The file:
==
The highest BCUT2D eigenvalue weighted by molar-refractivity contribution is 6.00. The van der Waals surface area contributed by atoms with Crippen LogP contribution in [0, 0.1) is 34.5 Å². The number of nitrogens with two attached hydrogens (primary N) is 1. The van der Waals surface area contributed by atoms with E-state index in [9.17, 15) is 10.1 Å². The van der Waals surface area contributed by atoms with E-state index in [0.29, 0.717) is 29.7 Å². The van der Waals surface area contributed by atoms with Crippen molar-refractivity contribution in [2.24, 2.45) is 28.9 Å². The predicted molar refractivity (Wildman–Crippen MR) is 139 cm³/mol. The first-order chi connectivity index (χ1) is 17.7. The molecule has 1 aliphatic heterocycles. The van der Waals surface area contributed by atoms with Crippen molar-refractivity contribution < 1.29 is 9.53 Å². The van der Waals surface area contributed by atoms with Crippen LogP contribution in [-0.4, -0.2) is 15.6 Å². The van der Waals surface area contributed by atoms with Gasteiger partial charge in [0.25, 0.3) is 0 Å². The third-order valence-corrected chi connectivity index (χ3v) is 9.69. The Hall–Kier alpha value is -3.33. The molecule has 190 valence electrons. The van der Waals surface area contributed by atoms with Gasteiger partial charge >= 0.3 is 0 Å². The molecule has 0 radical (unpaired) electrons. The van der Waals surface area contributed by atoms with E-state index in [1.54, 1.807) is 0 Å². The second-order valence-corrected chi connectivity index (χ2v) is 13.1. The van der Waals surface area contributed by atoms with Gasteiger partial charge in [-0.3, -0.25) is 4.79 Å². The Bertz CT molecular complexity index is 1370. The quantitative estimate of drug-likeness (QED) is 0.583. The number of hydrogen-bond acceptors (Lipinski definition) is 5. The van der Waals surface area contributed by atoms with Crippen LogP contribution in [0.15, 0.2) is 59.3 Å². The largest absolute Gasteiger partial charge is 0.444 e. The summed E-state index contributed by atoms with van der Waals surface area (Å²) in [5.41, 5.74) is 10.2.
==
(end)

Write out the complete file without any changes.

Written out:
The highest BCUT2D eigenvalue weighted by molar-refractivity contribution is 6.00. The van der Waals surface area contributed by atoms with Crippen LogP contribution in [0, 0.1) is 34.5 Å². The number of nitrogens with two attached hydrogens (primary N) is 1. The van der Waals surface area contributed by atoms with E-state index in [9.17, 15) is 10.1 Å². The van der Waals surface area contributed by atoms with E-state index in [0.29, 0.717) is 29.7 Å². The van der Waals surface area contributed by atoms with Crippen molar-refractivity contribution in [2.24, 2.45) is 28.9 Å². The predicted molar refractivity (Wildman–Crippen MR) is 139 cm³/mol. The first-order chi connectivity index (χ1) is 17.7. The molecule has 1 aliphatic heterocycles. The van der Waals surface area contributed by atoms with Crippen molar-refractivity contribution < 1.29 is 9.53 Å². The van der Waals surface area contributed by atoms with Crippen LogP contribution in [-0.4, -0.2) is 15.6 Å². The van der Waals surface area contributed by atoms with Gasteiger partial charge in [0.25, 0.3) is 0 Å². The third-order valence-corrected chi connectivity index (χ3v) is 9.69. The Hall–Kier alpha value is -3.33. The molecule has 190 valence electrons. The van der Waals surface area contributed by atoms with Gasteiger partial charge >= 0.3 is 0 Å². The molecule has 0 radical (unpaired) electrons. The van der Waals surface area contributed by atoms with E-state index in [1.54, 1.807) is 0 Å². The second-order valence-corrected chi connectivity index (χ2v) is 13.1. The van der Waals surface area contributed by atoms with Gasteiger partial charge in [-0.3, -0.25) is 4.79 Å². The Bertz CT molecular complexity index is 1370. The quantitative estimate of drug-likeness (QED) is 0.583. The number of hydrogen-bond acceptors (Lipinski definition) is 5. The van der Waals surface area contributed by atoms with Crippen LogP contribution in [0.15, 0.2) is 59.3 Å². The largest absolute Gasteiger partial charge is 0.444 e. The summed E-state index contributed by atoms with van der Waals surface area (Å²) in [5.41, 5.74) is 10.2.